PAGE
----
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Christ’s Deity as Expressed by our Confession(continued)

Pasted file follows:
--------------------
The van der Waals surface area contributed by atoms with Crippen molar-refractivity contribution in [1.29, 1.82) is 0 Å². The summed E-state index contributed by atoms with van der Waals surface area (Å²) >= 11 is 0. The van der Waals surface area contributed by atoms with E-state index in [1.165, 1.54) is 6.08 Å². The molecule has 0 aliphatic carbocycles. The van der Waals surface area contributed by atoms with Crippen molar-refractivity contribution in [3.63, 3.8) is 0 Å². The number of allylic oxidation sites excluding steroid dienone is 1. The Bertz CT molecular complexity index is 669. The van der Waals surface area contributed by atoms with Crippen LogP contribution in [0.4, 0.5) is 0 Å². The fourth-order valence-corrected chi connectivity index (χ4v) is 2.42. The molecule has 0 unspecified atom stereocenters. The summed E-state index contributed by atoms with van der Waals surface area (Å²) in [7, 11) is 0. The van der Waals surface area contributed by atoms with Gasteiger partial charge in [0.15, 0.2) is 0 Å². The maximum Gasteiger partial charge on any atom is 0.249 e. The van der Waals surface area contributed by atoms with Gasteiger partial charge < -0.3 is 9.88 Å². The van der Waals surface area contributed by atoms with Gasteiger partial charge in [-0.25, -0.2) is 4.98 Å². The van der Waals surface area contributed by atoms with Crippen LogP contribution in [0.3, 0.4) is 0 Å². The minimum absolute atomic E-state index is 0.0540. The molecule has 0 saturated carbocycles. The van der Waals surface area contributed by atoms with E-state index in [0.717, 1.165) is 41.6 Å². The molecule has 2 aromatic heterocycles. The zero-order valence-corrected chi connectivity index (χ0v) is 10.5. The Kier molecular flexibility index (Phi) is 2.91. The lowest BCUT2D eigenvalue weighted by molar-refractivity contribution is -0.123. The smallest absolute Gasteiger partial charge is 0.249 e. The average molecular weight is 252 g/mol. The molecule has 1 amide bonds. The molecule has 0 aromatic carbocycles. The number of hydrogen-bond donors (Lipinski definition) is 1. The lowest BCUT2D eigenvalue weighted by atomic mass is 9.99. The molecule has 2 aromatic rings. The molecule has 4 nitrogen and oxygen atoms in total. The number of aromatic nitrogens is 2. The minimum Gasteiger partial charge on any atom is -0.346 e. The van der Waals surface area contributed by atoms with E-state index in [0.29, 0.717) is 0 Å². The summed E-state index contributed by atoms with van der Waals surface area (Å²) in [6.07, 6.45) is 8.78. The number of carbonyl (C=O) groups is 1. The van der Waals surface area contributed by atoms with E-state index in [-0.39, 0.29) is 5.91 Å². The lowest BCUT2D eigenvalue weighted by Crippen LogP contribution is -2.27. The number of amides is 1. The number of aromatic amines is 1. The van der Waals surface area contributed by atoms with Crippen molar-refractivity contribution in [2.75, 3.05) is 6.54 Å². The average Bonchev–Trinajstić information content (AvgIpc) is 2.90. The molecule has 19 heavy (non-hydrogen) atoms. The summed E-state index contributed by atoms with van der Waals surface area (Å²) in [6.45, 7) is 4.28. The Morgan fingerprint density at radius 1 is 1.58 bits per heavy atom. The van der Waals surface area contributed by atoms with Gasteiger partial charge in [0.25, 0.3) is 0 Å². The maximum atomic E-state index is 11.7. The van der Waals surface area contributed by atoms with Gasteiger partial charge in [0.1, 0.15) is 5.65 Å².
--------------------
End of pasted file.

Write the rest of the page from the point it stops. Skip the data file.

Thus, for example, Arius maintained that title Son of God is a title that is given to Christ and that is applicable to Him especially after His resurrection, but that denotes Him as a very highly exalted human being, so high that God bestowed upon Him a unique honor of being called His only begotten Son. And so also the Socinians and the Unitarians and the Moderns of the present day did not and do not object to the doctrine that Jesus is the Son of God. They will even go so far as to call Him the only begotten Son of God. But following the devious paths of their heresies, they deny that He is really God, the Second Person of the Holy Trinity; and they explain His divinity in terms of His true and real humanity. But it is not difficult at all to I set forth the fundamentals of the truth that Jesus is the only begotten Son of God, and to do so in simple an unequivocal language. Either He is really God, or He is not.